urandom | boot                         
       wpa_supplicant |                              
                  xdm |      default                 
            xdm-setup |

I have left the netmount service enabled in case I want to use network-attached file shares at home or in one of the various office locations where I work.

Networking works fine on my laptop with the many wired and wireless networks I have used except for one particular public wireless network (it is in an airport, has multiple Access Points, and its Access Points only support 802.11a/b/g, which may or may not be relevant) for which the following message would usually appear in a pop-up window when I tried to connect to the network from the KDE network management GUI after start-up:

Failed to activate
The name org.freedesktop.NetworkManager was not provided by any .service files

Error message displayed by KDE when trying to connect to one specific network

Error message displayed by KDE when trying to connect to one specific network


This occurred with both networkmanager-1.0.2-r1 and networkmanager-1.0.6, the two Stable Branch releases of NetworkManager currently available in Gentoo Linux.

The wireless network is not the only network at that particular location, and the ‘Failed to activate’ message occurred whichever network (wireless or wired) I tried to access at that location. When this problem occurred, it transpired that the NetworkManager service was not running (it had crashed):

$ nmcli d
Error: NetworkManager is not running.
$ rc-status
Runlevel: default
 dbus                   [  started  ]
 NetworkManager         [  crashed  ]
 netmount               [  started  ]
 syslog-ng              [  started  ]
 cupsd                  [  started  ]
 samba                  [  crashed  ]
 consolekit             [  started  ]
 cronie                 [  started  ]
 bluetooth              [  started  ]
 xdm                    [  started  ]
 cups-browsed           [  started  ]
 sshd                   [  started  ]
 local                  [  started  ]
Dynamic Runlevel: hotplugged
Dynamic Runlevel: needed
 xdm-setup              [  started  ]
 avahi-daemon           [  started  ]
Dynamic Runlevel: manual

(I am not bothered that Samba crashes in that particular location. It crashes even if a connection is established, because the public wireless network does not provide network file systems. Samba works fine when I connect the laptop to an office network or to my home network.)

Even if the ‘Failed to activate’ message occurred, sometimes (but not always) the laptop could still connect to networks after I restarted the NetworkManager service (albeit sometimes it was necessary to restart it more than once):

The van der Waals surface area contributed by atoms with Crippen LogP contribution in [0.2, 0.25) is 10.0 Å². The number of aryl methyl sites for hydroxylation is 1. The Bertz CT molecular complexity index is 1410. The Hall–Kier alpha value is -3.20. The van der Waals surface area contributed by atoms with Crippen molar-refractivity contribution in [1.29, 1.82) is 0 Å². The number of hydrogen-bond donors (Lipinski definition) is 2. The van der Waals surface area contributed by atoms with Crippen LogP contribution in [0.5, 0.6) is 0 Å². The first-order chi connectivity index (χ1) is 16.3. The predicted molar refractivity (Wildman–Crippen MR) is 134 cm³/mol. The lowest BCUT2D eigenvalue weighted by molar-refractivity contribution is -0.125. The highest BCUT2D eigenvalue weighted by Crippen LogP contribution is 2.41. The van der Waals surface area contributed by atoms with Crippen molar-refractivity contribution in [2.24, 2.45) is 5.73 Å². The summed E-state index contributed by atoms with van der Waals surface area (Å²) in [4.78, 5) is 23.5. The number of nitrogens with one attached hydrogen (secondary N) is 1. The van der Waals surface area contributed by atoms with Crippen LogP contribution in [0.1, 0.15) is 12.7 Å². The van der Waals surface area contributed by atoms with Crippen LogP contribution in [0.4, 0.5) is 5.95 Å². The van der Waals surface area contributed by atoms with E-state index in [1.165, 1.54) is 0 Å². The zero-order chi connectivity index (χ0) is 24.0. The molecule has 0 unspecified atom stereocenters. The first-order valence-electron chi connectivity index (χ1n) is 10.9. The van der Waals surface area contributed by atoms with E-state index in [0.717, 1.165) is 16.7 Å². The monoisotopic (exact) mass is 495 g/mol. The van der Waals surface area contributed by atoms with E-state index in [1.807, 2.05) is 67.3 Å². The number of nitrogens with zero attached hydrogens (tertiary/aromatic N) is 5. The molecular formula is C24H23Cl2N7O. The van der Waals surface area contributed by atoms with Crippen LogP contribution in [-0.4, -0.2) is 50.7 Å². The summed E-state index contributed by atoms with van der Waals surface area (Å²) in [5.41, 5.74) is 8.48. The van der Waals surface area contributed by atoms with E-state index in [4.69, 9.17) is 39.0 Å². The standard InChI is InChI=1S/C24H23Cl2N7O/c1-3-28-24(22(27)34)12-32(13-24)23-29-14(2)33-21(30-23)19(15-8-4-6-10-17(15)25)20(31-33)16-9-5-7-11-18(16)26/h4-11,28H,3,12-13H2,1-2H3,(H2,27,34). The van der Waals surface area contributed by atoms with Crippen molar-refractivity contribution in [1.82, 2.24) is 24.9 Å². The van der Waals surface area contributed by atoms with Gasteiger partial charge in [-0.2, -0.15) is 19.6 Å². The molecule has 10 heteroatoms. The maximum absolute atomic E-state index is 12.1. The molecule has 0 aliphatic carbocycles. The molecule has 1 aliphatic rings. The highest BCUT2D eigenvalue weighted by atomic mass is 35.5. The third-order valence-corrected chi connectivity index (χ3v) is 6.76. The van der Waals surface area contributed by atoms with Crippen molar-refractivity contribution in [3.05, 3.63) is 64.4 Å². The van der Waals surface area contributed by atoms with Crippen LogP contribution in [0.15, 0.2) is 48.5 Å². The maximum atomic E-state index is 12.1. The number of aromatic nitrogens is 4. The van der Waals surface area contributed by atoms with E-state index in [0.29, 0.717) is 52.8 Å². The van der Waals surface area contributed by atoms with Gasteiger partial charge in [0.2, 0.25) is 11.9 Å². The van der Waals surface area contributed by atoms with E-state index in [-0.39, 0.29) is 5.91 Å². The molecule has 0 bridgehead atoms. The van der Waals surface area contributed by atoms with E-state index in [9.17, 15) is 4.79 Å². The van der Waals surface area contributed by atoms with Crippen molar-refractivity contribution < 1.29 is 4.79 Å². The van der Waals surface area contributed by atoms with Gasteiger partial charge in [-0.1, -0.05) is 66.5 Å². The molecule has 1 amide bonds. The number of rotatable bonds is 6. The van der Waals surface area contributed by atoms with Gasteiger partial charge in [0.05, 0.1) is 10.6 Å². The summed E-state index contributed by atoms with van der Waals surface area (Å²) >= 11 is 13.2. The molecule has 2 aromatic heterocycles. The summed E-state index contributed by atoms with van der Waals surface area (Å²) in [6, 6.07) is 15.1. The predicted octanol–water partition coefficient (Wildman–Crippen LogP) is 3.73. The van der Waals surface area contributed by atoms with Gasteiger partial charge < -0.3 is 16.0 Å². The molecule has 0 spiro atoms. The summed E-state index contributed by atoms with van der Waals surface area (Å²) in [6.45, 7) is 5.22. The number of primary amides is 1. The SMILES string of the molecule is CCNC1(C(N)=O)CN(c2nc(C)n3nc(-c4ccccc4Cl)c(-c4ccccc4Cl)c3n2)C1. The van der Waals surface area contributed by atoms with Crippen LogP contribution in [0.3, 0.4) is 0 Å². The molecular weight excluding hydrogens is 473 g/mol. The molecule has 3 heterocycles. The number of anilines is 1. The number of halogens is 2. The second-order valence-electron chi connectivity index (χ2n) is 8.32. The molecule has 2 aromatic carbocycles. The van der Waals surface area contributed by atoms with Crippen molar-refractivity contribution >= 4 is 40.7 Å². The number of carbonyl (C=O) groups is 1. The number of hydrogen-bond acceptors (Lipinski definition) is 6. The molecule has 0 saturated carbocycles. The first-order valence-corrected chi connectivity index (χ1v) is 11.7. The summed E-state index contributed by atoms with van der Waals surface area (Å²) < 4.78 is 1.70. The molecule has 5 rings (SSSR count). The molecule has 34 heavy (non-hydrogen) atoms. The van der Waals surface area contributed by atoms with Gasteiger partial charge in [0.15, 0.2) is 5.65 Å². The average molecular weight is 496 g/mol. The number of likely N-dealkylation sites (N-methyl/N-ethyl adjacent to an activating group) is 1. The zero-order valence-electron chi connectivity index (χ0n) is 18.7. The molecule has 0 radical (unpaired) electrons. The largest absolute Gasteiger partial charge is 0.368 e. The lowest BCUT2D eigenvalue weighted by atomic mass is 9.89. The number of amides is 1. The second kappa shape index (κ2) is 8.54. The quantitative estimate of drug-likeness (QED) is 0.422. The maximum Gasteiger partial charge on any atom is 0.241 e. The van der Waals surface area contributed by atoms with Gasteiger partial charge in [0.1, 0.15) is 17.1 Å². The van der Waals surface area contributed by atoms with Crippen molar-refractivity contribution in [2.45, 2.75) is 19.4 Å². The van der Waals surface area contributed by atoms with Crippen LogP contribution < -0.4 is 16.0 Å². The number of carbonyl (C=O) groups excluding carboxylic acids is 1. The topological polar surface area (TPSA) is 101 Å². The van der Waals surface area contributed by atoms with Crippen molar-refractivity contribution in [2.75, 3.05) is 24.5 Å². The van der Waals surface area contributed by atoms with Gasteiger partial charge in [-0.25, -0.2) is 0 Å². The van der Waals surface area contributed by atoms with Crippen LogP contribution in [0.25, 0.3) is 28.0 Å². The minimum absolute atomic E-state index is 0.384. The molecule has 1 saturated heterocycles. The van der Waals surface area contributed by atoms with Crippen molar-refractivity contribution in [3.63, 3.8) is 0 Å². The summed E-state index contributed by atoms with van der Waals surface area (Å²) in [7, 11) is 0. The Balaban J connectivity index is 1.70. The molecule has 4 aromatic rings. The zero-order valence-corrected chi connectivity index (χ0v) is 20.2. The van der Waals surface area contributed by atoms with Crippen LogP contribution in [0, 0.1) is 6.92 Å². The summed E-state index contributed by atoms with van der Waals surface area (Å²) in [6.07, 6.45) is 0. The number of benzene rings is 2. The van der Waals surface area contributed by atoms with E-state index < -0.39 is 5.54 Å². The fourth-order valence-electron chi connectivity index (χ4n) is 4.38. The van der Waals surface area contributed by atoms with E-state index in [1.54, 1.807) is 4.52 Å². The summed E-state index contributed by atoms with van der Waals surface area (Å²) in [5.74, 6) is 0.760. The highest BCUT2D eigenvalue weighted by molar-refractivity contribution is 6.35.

# /etc/init.d/NetworkManager restart

When it is possible to connect to networks, the NetworkManager service is of course running:

$ nmcli d
DEVICE    TYPE      STATE        CONNECTION           
sit0      sit       connected    sit0                 
wlp3s0    wifi      connected    Free_Airport_Internet
enp4s0f1  ethernet  unavailable  --                   
lo        loopback  unmanaged    --        
$ rc-status
Runlevel: default
 dbus                   [  started  ]
 NetworkManager         [  started  ]
 netmount               [  started  ]
 syslog-ng              [  started  ]
 cupsd                  [  started  ]
 samba                  [  crashed  ]
 consolekit             [  started  ]
 cronie                 [  started  ]
 bluetooth              [  started  ]
 xdm                    [  started  ]
 cups-browsed           [  started  ]
 sshd                   [  started  ]
 local                  [  started  ]
Dynamic Runlevel: hotplugged
Dynamic Runlevel: needed
 xdm-setup              [  started  ]
 avahi-daemon           [  started  ]
Dynamic Runlevel: manual

I searched the Web for the error message and, based on a recommendation on the Web page ‘nm-applet gives errors‘ claiming the problem is due to the iwlwifi driver when used with an Intel 7260 controller, I created a file /etc/modprobe.d/iwlwifi.conf containing the following line, and rebooted:

options iwlwifi power_save=0

However, the error message still occurred. So I changed the iwlwifi module options line to the following, as also recommended on that page, and rebooted:

options iwlwifi 11n_disable=1 power_save=0

However, the error message still occurred.

The default value for OpenRC’s rc_depend_strict variable is YES if rc_depend_strict is not declared in the file /etc/rc.conf, but I do not think that is the cause of the problem:

# Do we allow any started service in the runlevel to satisfy the dependency
# or do we want all of them regardless of state? For example, if net.eth0
# and net.eth1 are in the default runlevel then with rc_depend_strict="NO"
# both will be started, but services that depend on 'net' will work if either
# one comes up. With rc_depend_strict="YES" we would require them both to
# come up.
#rc_depend_strict="YES"

As already mentioned, sometimes just restarting the NetworkManager service once or more did enable the laptop to connect to the network. This made me wonder whether the problem had something to do either with the timing of the launch of the NetworkManager service or with the timing of the service establishing a connection. As netmount is the only other network-related service enabled at start-up, I checked the netmount service’s configuration file /etc/conf.d/netmount to see what it contained (it’s the same in both the latest stable openrc-0.17 and the latest testing openrc-0.18.2):